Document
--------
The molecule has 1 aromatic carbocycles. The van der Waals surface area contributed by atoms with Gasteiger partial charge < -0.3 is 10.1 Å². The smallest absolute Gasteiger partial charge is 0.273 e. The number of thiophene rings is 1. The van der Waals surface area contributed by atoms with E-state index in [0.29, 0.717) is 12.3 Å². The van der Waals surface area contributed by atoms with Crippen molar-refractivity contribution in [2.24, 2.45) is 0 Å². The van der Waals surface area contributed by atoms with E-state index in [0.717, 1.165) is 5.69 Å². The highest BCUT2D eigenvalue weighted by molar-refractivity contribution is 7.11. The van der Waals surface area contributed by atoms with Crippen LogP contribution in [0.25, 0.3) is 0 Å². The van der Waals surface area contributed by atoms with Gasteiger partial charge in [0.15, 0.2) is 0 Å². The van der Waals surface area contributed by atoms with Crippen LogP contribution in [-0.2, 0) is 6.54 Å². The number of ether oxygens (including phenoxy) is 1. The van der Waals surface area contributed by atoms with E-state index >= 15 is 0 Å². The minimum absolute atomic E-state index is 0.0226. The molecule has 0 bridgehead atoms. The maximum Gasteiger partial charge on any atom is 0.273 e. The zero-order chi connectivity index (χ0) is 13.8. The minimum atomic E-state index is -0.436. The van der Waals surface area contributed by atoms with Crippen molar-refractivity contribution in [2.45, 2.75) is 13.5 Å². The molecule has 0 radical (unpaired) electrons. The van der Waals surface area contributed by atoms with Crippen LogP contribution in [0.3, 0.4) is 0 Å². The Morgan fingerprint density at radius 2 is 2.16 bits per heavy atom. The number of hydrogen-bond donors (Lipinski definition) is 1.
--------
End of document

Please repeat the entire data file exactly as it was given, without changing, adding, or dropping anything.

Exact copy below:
The molecule has 1 aromatic carbocycles. The van der Waals surface area contributed by atoms with Gasteiger partial charge < -0.3 is 10.1 Å². The smallest absolute Gasteiger partial charge is 0.273 e. The number of thiophene rings is 1. The van der Waals surface area contributed by atoms with E-state index in [0.29, 0.717) is 12.3 Å². The van der Waals surface area contributed by atoms with Crippen molar-refractivity contribution in [2.24, 2.45) is 0 Å². The van der Waals surface area contributed by atoms with E-state index in [0.717, 1.165) is 5.69 Å². The highest BCUT2D eigenvalue weighted by molar-refractivity contribution is 7.11. The van der Waals surface area contributed by atoms with Crippen LogP contribution in [0.25, 0.3) is 0 Å². The van der Waals surface area contributed by atoms with Gasteiger partial charge in [0.15, 0.2) is 0 Å². The van der Waals surface area contributed by atoms with Crippen LogP contribution in [-0.2, 0) is 6.54 Å². The number of ether oxygens (including phenoxy) is 1. The van der Waals surface area contributed by atoms with E-state index >= 15 is 0 Å². The minimum absolute atomic E-state index is 0.0226. The molecule has 0 bridgehead atoms. The maximum Gasteiger partial charge on any atom is 0.273 e. The zero-order chi connectivity index (χ0) is 13.8. The minimum atomic E-state index is -0.436. The van der Waals surface area contributed by atoms with Crippen molar-refractivity contribution in [2.45, 2.75) is 13.5 Å². The molecule has 0 radical (unpaired) electrons. The van der Waals surface area contributed by atoms with Crippen LogP contribution in [0.3, 0.4) is 0 Å². The Morgan fingerprint density at radius 2 is 2.16 bits per heavy atom. The number of hydrogen-bond donors (Lipinski definition) is 1.